Transplant Patient Conquers Personal Mountains to Climb Real Ones

By: Mattie Winowitch

Felisha Kun was diagnosed with diabetes when she was 9 years old. Since then, she had been told by doctors that she wouldn’t live past age 25.

“It was always so hard for me,” she said, fighting off tears. “I always had this death sentence hanging above my head.”

Despite the complications her illness caused, Kun, now 30, learned to live with her diabetes through medications and monitoring. In September 2016, she found out she was pregnant. Everything was going as planned until about two months into her pregnancy, when she suddenly became very swollen. She immediately went to UPMC Magee-Womens Hospital, and what doctors told her there changed her life forever.

“I wanted to make sure everything was OK with the baby,” Kun said. “When I got to the hospital, the doctors asked me how long I had been in kidney failure, and my jaw dropped to the floor.”

Kun ended up losing the baby at 25 weeks, and her kidneys never returned to normal. The word “dialysis” was mentioned by her physicians. Luckily, Kun didn’t have to go through any of this alone – her mom, Patricia Kasan, was with her every step of the way.

“Felisha is not only my daughter, but she is also my best friend,” Kasan said. “When I found out she was close to being on dialysis, I immediately stepped in to see what I could do.”

Eventually, Kasan looked into donating one of her kidneys to Kun through the Kidney and Pancreas Transplant Program at UPMC, which has performed more than 4,200 successful transplants since it first started in 1988.

After going through the evaluation process, Kasan learned she was a perfect match for her daughter, and their transplant surgery was scheduled for late November of last year.

“I purposefully made the surgery for after Thanksgiving, so I could celebrate one last holiday with my family in case anything went wrong,” Kun said.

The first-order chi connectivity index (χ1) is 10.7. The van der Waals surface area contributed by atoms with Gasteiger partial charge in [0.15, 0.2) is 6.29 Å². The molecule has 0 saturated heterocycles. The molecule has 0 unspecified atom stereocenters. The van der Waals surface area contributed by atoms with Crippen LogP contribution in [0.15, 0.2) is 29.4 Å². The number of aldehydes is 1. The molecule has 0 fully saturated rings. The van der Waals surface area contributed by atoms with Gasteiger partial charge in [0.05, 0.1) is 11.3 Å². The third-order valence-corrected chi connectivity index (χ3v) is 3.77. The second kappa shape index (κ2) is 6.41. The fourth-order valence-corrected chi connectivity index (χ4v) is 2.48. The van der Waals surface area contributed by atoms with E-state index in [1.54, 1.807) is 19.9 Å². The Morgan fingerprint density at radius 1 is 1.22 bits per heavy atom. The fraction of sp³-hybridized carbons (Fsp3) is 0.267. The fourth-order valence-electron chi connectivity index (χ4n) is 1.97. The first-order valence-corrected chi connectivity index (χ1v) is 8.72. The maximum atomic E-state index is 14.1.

After the successful surgery, Kasan was discharged from the hospital the next morning, and Kun had to stay for only a few days to rehabilitate.

According to Dr. Amit Tevar, surgical director of kidney and pancreas transplantation at UPMC, this was a routine transplant that shows how quickly the healing process can be for both the donor and the recipient.

“It’s typically a pretty quick healing process when it comes to kidney transplants,” Tevar said. “This allows patients to resume their normal lives, which is ultimately what we want them to do.”

Post-surgery, Kun’s condition improved tremendously. She introduced exercise back into her routine, and she took a trip to Colorado and went mountain climbing to celebrate her new strength.

“I climbed mountains I never thought I would climb,” she said.

After saving her daughter’s life by being her living donor, Kasan is now an advocate for organ donation, and she is even considering donating part of her liver to someone in the future through the UPMC Living-Donor Liver Transplant Program.

“Don’t be afraid to donate,” she said. “Not only are you blessing your life, but you’re blessing someone else.”

Kun recently received a second transplant – this time, a pancreas from a deceased donor. Tevar said this is a common procedure done on patients with severe diabetes.

“In cases like Felisha’s, we typically try to do kidney transplants and pancreas transplants simultaneously, but her mom volunteered as a living donor,” Tevar said. “We elected to do the pancreas transplant separately, and the surgery was successful. Now that she’s healthier and not held back by her disease, we are expecting some pretty cool postcards from her in the future.”

Today, Kun is soaking up her second chance at life. Looking back, she is still amazed at the obstacles she’s conquered.

“I never thought I would ever make it to this point – not only am I still alive, but I am completely diabetes-free,” she said. “I owe everything to my mom and to my doctors at UPMC. They saved my life.”

To get more stories like this directly to your inbox, subscribe to our weekly Inside Life Changing Medicine newsletter at